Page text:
Grandma Esther

Ida Schenck

No one wants to listen to an old woman these days. Especially not in America. Especially not one with smile lines and frown lines and a floral hijab to cover my hair. These days it’s all about you young girls with elastic skin and too-little clothes. Let me tell you, though: we old women rule the world.

I was never young. From the day I was born, I was an old woman in a baby’s body. I used to sit in class and smirk at my teachers because they thought they knew so much, but I was old and wise and knew more than them. I failed their tests, but I didn’t care; they would have failed mine. When I walked home from school, the neighborhood cats followed behind me, joining me one by one until they became a whole crowd of yowling and purring feline disciples.

My family moved to America from Iran when I was 10. When we arrived at the airport, the first thing I saw was a magazine rack full of glossy pictures of nearly-naked women with fake tanned skin and skinny arms above their heads. The images you’ve grown up with. I pulled my hijab tighter around myself for comfort. In Iran, we were required to wear the hijab, but here, we got funny looks for not wanting to show every part of our skin.

Middle school annoyed me. All the other girls were learning how to put on makeup and wear the right clothes, betting all their chips on the game of beauty. I hated the way all of them sucked up to the boys and were rewarded for it with social capital and respect, terrified of what it would be like to live without those things. I wasn’t trying to be cute or pretty and therefore might as well not have existed. Instead, I was moving more and more into my old womanhood. I would sit in front of the mirror at night and wish I had age spots and wrinkles. I know that sounds weird to you. Youth is so glorified, but I knew if I was old, none of the boys would look at me funny, or notice my changing body. So, I copied the clothes I saw old women wear. T-shirts, jean shorts reaching to their knees, shawls, and orthotic tennis shoes. I wanted to get a cane, but my parents drew the line at that.

Sometimes when I was extra annoyed, I would raise my hand in class and give long speeches in Farsi about kids these days, and how boys aren’t worth the trouble. The teacher didn’t know what to do, and all the kids just sat there wide-eyed. I think they all thought I was a little crazy, or maybe just slow. It was funny watching them puzzle over it, smirking on the inside and watching the whole scene unfold. I know, I can see you cringing in secondhand embarrassment. And I will acknowledge, middle school was hard. There were punishments for not being normal, and I felt them in every odd look. I wasn’t really embarrassed for myself; I was more embarrassed for them. The worst thing to me was that my new neighborhood in America had dogs instead of cats like my neighborhood in Iran. Me and dogs don’t mix.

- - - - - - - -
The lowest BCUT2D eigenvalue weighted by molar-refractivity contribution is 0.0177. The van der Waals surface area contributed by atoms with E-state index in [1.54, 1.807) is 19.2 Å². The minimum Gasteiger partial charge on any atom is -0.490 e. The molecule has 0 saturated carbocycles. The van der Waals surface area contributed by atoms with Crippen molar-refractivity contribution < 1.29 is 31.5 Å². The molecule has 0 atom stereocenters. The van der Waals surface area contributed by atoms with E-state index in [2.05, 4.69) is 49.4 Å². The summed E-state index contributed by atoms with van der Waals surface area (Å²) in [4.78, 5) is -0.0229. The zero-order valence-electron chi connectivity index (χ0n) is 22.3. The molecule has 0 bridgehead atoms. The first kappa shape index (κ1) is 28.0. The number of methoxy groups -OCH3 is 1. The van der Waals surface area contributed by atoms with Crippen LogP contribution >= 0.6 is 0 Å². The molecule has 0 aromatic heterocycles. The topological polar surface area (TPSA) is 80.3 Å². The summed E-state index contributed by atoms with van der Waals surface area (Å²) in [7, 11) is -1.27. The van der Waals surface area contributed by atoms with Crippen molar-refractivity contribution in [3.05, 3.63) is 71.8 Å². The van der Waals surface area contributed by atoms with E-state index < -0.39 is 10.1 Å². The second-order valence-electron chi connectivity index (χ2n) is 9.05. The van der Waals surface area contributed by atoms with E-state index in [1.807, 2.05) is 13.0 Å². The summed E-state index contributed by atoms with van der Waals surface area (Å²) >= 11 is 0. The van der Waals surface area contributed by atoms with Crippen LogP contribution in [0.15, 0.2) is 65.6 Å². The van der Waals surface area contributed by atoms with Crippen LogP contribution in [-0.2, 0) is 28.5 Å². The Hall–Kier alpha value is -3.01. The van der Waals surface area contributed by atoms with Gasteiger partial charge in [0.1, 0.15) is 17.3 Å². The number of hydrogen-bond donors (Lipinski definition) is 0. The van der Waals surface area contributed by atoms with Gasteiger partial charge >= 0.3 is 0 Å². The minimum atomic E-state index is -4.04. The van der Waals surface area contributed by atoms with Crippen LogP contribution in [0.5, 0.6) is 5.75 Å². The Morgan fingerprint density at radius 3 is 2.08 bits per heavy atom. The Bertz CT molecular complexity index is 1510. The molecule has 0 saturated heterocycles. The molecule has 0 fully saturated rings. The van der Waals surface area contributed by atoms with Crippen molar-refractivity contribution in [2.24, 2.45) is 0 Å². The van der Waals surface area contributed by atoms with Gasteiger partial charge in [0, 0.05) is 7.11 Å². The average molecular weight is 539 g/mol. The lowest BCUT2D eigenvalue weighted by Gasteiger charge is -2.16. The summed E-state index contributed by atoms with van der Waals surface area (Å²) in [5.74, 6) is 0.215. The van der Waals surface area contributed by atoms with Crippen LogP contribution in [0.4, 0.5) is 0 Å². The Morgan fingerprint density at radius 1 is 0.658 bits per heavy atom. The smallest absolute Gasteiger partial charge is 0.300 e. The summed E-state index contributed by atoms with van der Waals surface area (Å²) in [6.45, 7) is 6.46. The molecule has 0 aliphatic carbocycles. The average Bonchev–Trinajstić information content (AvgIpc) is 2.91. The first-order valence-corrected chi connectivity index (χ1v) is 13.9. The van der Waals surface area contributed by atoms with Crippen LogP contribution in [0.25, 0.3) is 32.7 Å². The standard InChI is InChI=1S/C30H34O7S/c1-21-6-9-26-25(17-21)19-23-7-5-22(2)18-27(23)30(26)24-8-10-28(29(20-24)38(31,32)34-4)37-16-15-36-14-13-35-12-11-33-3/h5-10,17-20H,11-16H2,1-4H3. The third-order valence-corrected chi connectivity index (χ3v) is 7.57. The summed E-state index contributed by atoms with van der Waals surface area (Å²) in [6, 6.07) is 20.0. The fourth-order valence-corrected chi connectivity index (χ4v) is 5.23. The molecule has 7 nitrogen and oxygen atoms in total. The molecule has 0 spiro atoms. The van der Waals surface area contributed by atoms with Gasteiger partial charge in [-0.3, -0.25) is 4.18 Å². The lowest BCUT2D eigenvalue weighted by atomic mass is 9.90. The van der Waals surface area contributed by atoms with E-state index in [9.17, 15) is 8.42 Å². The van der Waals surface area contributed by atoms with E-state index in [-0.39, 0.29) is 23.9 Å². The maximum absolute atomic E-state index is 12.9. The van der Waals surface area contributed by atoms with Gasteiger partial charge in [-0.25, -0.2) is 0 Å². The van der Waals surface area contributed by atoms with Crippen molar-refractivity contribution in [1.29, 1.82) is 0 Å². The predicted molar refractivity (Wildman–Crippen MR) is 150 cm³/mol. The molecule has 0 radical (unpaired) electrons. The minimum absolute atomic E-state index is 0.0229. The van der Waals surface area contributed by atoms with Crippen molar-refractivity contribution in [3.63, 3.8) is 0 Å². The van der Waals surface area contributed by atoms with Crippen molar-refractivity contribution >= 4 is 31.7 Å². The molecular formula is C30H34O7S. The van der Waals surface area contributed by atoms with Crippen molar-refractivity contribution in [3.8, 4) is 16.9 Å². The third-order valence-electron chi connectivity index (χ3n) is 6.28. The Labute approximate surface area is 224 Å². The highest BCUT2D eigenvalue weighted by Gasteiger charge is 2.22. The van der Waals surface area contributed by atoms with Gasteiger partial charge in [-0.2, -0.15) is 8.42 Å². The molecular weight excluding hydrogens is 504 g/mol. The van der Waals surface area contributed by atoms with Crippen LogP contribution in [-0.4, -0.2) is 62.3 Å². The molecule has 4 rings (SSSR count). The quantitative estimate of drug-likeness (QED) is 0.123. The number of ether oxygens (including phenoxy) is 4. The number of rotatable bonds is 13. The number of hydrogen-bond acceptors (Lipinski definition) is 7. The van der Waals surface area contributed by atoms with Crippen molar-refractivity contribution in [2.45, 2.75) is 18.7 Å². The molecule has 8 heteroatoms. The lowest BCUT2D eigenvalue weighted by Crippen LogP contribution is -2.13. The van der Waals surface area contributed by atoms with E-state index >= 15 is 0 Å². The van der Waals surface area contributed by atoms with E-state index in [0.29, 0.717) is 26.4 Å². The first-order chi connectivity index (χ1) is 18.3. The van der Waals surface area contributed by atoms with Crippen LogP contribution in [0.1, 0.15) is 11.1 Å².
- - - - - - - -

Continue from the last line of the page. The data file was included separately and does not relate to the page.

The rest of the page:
High school was better. That’s when I met my best friend, Grandma Allison. I was skulking around the park near my house, trying to avoid my grades and the horrible new puppy that my family had acquired. It was her eightieth birthday party, and there were tables set out on the grass and everyone was eating store-bought sheet cake off of paper plates. Grandma Allison sat in a folding lawn chair wearing sunglasses, a shawl, and a bunch of necklaces. Best of all, a cat sat in her lap. I walked right up and told her that I was an old lady too even if she couldn’t tell.

She laughed and said, “Alright, pull up a lawn chair.” I told her all about the boys at school, the ones everyone in middle school had been training for. Loud and popular. Heads blown up by the constant attention they didn’t even realize they got. You probably know them too. I would sit and watch these boys in the cafeteria. All the girls moved differently around them, their attention always pulled as if by some magnetic force even when they were pretending it wasn’t. They acted more natural when the boys weren’t present.

Grandma Allison nodded wisely. “Boys ain’t shit, yet we’ve all been convinced they own the keys to the universe.” I nodded.

She was an herbal healer and had learned from her mother. She had no children, and therefore no one to teach.

I was starting to realize that, though I knew I was old and should be living off of retirement money, no one else did. I figured that if I had to choose a career, this might as well be it, so Grandma Allison offered to teach me.

I went to her house every day after school. The more time away from my family’s slobbering, yapping puppy, the better. Some days she would teach me herbalism, and others we got so wrapped up in our conversations we completely forgot. I told her all about Iran, and she told me about growing up during segregation in the United States. Some days, she would have friends over. At first they were skeptical of me, grumbling behind my back about young girls, but Grandma Allison shut them up quick.

“It’s not her fault she’s young,” she would say. “Besides, there’s nothing wrong with teenage girls, they’ve just been tricked.” Years later, when Grandma Allison was too old to continue her practice, I took over. All of her patients knew me already, and were happy to be treated by me. When she died, I took over completely. She taught me the rules to old womanhood well, and I happily awaited the changes in my body. The wrinkles, the age spots, the sagging skin.

Now I’m old for real, and I need an apprentice. Will you join me?